Soul Reaver's Intro Still Holds Up Almost 20 Years Later

Gif: Square Enix

Although it was released almost 20 years ago, the opening cinematic of The Legacy of Kain: Soul Reaver is still some of the most exciting weird fantasy storytelling in games.


I missed the Legacy of Kain games when they originally released. Other than a playthrough of Blood Omen back on release, I haven’t ever touched the games, and I recently decided to rectify that by beginning at the beginning of Raziel’s saga during Soul Reaver for the original Playstation.

The intro cinematic for Soul Reaver in high definition.

It’s a game that comes out the gate with a clear aesthetic and a serious commitment to its out-there narrative. As you can see in the video, Raziel is a lieutenant to the vampire lord Kain, and Raziel’s development of demonic wings forces Kain to throw him down into a giant vortex of swirling water that then takes him to...a ghost zone? Some ruins? The lost vestiges of a forgotten civilization?

The opening of Soul Reaver just dumps all of this info on you. Unlike the intros that we tend to praise the most in games (ahem, The Last of Us), Soul Reaver doesn’t amp up a lot of tension, sympathy, and drama to get you invested in its world or its characters. Instead, it gives you the tight conflict of a betrayal and an execution, and it trusts that the expansive fantasy landscape that it builds out from that place will give you a sufficient reason to get excited about this world.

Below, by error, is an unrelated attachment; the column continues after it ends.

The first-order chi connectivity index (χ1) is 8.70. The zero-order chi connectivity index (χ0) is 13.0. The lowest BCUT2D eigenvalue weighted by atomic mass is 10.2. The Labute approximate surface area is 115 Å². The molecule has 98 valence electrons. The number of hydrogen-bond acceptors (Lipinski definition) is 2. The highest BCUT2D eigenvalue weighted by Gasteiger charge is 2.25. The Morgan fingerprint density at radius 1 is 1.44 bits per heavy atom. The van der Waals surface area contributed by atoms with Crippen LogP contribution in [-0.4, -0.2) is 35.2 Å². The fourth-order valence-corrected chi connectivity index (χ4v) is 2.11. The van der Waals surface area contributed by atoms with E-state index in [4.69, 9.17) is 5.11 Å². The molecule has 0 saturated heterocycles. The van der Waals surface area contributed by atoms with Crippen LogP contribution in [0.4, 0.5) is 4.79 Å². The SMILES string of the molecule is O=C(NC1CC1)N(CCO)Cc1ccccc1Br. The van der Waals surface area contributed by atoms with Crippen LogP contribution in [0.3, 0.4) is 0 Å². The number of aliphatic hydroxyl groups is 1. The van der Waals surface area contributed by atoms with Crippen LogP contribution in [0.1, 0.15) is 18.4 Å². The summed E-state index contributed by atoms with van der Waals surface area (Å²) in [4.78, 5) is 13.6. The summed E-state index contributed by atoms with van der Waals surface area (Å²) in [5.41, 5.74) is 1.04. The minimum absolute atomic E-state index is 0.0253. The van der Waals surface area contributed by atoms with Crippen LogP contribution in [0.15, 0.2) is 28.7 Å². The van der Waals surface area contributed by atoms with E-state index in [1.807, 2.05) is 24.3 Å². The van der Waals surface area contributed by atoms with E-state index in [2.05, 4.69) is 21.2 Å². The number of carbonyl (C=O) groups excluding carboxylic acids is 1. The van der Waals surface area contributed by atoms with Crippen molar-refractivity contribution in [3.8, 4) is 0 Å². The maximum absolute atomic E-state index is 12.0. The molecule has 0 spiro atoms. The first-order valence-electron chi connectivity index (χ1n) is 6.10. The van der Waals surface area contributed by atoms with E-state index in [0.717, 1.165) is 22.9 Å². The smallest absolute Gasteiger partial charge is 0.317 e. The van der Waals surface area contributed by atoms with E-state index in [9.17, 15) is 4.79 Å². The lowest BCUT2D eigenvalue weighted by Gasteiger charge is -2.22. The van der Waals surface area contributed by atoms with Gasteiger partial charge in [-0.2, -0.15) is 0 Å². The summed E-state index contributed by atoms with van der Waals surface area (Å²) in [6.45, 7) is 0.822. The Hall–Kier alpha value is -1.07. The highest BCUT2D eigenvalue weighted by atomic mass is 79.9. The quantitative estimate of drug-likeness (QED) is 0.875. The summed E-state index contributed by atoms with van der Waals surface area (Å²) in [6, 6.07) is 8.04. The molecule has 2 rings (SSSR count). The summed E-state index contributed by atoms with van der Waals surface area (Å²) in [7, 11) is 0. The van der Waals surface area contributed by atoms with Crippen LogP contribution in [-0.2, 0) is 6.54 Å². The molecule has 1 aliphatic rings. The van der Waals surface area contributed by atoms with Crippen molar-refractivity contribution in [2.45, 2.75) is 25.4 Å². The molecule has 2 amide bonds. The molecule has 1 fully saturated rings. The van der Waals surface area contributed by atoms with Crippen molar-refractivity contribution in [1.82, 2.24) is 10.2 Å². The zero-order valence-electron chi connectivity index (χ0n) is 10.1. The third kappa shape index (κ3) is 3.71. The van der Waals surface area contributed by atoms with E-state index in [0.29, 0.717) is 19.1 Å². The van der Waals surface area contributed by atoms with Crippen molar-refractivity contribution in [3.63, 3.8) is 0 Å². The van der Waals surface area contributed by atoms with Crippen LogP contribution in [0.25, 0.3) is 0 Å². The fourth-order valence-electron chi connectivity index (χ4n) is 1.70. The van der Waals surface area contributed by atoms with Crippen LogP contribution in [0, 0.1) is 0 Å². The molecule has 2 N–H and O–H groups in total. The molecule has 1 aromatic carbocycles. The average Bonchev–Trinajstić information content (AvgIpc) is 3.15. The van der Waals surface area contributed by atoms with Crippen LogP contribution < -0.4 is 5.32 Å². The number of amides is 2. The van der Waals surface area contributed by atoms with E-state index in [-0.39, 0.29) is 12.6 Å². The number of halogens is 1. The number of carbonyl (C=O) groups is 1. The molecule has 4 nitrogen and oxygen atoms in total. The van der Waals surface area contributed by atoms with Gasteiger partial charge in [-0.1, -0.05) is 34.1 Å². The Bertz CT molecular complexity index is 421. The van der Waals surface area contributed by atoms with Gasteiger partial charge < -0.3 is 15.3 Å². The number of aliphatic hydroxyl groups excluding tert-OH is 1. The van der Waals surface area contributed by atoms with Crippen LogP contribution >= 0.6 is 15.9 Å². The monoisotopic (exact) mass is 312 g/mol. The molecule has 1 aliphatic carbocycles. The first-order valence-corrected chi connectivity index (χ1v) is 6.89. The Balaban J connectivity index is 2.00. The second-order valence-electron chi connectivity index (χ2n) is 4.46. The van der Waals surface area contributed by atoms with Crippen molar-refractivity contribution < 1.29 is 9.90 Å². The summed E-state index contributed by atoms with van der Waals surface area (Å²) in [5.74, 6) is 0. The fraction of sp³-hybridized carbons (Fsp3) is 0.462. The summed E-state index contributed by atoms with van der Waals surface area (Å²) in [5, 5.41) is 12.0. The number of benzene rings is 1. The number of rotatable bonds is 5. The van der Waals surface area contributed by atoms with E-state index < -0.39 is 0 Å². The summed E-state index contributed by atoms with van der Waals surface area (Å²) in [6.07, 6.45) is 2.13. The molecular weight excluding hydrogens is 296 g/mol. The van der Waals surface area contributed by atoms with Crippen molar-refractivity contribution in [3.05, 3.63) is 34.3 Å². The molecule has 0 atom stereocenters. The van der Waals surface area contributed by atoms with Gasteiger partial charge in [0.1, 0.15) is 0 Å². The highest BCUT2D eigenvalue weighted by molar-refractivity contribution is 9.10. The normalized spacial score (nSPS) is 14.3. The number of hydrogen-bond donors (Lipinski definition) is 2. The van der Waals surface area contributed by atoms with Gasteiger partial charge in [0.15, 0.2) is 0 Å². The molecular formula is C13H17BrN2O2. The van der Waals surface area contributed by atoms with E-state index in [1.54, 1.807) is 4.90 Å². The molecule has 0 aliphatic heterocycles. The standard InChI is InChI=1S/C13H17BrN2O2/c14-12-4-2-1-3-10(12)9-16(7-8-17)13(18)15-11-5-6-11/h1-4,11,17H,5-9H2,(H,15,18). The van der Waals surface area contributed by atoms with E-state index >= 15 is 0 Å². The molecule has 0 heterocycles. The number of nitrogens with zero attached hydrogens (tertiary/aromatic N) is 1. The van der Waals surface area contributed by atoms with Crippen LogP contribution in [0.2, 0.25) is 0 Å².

Raziel gets dumped into!
Gif: Square Enix

In some ways, I prefer Soul Reaver’s method of throwing you into the deep end. While it lacks the screenwriting polish of a game released in the 2010s, it more than makes up for it by having a world that is constantly luring you into it. Every time a little piece of narrative has come up in the first hour or so of the game, my ears have perked up. There are apparently some pillars that are really important in this world? I guess I need to figure out what’s up with those.

I've played all of the Baldur's Gate games.



I was seventeen when this game came out, and right in that self-involved headspace that made me think, “Raziel’s right, man; the world just doesn’t understand him! And FUCK Kain, man! Can’t stand letting his ‘son’ surpass him!” didn’t take long after that for me to think, “Y’know, ol’ Raz has his head up his ass on a few things, and he’s too ready to trust anything that tells him ‘Kain bad, Tony Jay and his octopus arms good’.”

If only they’d finished out the narrative line after Defiance. I mean, it was definitely some level bullshit by the time they got there, but at least we’d have some closure.

Ah well.